Added sugars that are found in processed foods may contain only four calories per gram, similar to protein, but when consumed in surplus, those calories can become toxic in the body. It has been reported that Americans eat an additional 355 extra calories a day from added sugar, according to the American Heart Association. In addition to potential weight gain, added sugar has been reported to decrease testosterone levels in men by 25 percent. We know the impact too much added sugar can have on conditions like diabetes and risk of cancer. Too much added sugar can also negatively affect the cells in our body, a study in 2009 found a positive association between glucose consumption and the aging of our cells. In a 2012 study, too much sugar was linked to deficiencies in cognitive health.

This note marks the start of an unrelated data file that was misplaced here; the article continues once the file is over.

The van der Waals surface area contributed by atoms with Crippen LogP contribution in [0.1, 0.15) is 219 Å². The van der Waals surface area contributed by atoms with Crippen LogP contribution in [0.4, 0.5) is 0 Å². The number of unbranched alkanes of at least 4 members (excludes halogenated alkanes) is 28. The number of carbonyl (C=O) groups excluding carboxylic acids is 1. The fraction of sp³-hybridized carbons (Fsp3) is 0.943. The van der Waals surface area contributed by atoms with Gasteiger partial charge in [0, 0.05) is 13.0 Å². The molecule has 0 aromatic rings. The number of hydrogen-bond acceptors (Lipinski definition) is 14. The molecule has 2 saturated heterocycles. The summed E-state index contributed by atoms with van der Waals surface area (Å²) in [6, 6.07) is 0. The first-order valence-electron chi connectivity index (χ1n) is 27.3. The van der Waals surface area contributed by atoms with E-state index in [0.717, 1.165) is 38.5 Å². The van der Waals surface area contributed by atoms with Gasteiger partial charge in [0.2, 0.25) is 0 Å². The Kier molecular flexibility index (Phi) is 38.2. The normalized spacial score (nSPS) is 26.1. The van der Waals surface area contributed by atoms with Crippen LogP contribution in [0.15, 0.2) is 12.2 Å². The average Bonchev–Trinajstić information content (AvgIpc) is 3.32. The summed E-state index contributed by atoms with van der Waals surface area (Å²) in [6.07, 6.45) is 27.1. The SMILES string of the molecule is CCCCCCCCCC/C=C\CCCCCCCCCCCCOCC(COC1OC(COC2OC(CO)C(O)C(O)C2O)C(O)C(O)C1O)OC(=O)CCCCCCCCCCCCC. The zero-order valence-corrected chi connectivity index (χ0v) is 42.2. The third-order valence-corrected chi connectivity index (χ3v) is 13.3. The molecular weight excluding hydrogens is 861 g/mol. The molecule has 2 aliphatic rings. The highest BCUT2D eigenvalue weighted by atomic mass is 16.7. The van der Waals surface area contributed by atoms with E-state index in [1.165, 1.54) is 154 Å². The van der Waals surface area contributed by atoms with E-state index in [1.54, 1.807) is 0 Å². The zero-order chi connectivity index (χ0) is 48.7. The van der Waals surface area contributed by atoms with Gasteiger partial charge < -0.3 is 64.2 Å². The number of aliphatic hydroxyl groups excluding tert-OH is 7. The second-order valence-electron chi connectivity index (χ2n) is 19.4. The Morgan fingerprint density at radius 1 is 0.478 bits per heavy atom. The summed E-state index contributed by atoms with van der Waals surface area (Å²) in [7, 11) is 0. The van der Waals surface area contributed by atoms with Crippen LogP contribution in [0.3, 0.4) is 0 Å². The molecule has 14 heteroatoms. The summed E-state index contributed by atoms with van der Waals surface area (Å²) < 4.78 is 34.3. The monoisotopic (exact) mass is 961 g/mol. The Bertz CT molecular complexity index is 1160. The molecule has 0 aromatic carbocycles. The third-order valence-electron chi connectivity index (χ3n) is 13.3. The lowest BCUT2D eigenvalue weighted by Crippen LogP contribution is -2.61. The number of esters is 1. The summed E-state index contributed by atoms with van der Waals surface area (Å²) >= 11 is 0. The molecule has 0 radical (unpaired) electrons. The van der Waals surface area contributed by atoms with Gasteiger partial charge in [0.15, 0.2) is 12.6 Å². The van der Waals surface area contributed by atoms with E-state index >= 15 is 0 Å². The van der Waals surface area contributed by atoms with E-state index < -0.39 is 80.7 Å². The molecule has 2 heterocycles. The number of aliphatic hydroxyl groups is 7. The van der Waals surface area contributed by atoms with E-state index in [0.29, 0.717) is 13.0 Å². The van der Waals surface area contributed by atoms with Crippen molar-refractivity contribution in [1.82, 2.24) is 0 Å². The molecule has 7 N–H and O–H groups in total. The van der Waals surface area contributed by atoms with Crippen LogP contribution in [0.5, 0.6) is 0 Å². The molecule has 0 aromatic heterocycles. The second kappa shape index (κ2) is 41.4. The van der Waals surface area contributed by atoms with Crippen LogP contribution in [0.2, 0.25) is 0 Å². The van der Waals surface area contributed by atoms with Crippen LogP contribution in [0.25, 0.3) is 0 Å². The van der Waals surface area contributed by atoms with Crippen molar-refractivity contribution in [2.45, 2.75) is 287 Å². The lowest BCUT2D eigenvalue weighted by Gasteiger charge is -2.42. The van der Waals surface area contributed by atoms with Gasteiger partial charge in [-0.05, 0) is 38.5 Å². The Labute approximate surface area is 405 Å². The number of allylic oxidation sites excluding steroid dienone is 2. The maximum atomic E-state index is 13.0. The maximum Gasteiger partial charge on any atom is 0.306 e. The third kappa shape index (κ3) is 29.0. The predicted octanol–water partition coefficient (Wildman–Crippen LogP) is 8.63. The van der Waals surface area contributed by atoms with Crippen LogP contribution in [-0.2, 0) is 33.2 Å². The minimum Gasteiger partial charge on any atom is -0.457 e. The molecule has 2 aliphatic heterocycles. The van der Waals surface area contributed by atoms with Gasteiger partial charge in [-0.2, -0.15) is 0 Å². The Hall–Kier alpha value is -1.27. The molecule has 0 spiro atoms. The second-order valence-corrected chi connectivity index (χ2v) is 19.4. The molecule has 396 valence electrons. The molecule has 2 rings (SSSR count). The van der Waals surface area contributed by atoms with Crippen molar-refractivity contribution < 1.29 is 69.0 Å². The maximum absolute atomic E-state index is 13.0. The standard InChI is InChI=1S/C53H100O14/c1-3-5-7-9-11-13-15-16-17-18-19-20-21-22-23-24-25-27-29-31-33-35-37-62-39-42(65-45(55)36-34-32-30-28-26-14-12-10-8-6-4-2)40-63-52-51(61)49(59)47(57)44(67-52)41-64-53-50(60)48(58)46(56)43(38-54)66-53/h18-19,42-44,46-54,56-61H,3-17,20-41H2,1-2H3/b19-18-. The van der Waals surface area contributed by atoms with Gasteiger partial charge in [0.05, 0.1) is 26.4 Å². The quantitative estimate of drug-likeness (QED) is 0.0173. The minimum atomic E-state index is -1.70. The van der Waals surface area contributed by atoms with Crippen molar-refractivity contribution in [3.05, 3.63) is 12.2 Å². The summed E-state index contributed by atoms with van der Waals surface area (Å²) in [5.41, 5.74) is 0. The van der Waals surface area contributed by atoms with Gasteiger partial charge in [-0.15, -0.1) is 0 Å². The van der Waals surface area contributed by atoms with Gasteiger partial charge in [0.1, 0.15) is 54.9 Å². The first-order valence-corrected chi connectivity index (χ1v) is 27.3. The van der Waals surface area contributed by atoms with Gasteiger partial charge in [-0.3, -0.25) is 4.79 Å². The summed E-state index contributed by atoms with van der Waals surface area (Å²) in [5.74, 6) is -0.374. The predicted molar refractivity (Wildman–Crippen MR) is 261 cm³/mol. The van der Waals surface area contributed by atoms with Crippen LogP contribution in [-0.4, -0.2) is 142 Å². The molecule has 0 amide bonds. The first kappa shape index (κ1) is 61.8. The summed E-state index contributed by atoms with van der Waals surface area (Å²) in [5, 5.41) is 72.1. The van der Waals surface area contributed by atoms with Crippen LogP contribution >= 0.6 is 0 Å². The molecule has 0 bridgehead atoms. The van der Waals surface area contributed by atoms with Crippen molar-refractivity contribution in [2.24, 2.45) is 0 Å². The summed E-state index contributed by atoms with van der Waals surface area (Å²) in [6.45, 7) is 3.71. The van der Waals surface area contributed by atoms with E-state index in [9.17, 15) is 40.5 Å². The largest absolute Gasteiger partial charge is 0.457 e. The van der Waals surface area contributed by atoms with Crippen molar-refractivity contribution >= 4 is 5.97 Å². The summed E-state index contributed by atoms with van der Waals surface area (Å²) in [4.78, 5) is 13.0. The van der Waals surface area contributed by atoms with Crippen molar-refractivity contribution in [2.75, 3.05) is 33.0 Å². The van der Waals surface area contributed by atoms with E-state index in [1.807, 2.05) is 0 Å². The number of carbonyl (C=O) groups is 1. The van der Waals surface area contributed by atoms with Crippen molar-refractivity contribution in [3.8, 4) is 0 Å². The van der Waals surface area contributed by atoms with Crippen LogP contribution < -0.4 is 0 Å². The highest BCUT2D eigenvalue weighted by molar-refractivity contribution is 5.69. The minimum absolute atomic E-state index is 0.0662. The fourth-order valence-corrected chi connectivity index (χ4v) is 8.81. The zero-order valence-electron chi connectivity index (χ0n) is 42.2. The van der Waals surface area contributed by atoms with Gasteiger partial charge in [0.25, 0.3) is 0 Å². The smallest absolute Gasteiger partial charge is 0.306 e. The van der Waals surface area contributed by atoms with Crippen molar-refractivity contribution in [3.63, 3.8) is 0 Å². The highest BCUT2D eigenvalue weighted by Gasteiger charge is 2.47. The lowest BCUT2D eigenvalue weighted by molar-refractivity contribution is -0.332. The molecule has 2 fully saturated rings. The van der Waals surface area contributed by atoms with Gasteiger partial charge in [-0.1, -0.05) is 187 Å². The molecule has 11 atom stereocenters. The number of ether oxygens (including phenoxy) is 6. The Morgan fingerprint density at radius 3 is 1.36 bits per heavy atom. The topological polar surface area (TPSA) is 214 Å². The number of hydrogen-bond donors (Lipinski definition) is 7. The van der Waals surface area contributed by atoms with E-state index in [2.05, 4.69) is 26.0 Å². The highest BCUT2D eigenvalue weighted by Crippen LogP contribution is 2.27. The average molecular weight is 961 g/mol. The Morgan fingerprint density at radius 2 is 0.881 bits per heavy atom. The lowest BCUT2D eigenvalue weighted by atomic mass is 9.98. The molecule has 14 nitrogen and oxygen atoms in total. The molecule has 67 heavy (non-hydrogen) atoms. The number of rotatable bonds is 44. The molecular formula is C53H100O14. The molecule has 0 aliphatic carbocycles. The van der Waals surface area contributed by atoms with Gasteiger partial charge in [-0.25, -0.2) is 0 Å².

It has been said that “an ounce of prevention is worth a pound of cure.” To help prevent the many side effects from too much added sugar it is important to be aware of what you’re consuming in the added sugar department. The easiest way to do this is to read food labels and start monitoring the amount of added sugar (in grams) each day. Put yourself on an added sugar budget especially during the Holiday season. Our craving for sugar has increased 39% between 1950 and 2000, according to reports from the USDA. The average American consumes about 156 pounds of sugar each year (about three pounds of sugar each week). The World Health Organization (WHO) recommends less than 10 percent of daily calories come from sugar and for the majority of people this is about 50 grams a day. Keep in mind that just one can of sugar-sweetened soda contains up to 40 grams (around 10 teaspoons) of sugar. WHO further suggests that “a reduction to below 5% of total energy intake per day would have additional benefits.” This should be your goal, especially if you’re trying to lose weight and finally, be aware of the following guidelines.
Eat no more than 2.5 grams of added sugar per 100 calories.
Men = Consume <150 calories (38 grams) a day of added sugar or about 9 teaspoons a day.
Women = Consume <100 calories (25 grams) a day of added sugar or about 6 teaspoons a day.
Fat Chance: Beating the Odds Against Sugar, Processed Food, Obesity, and Disease by Robert Lustig, MD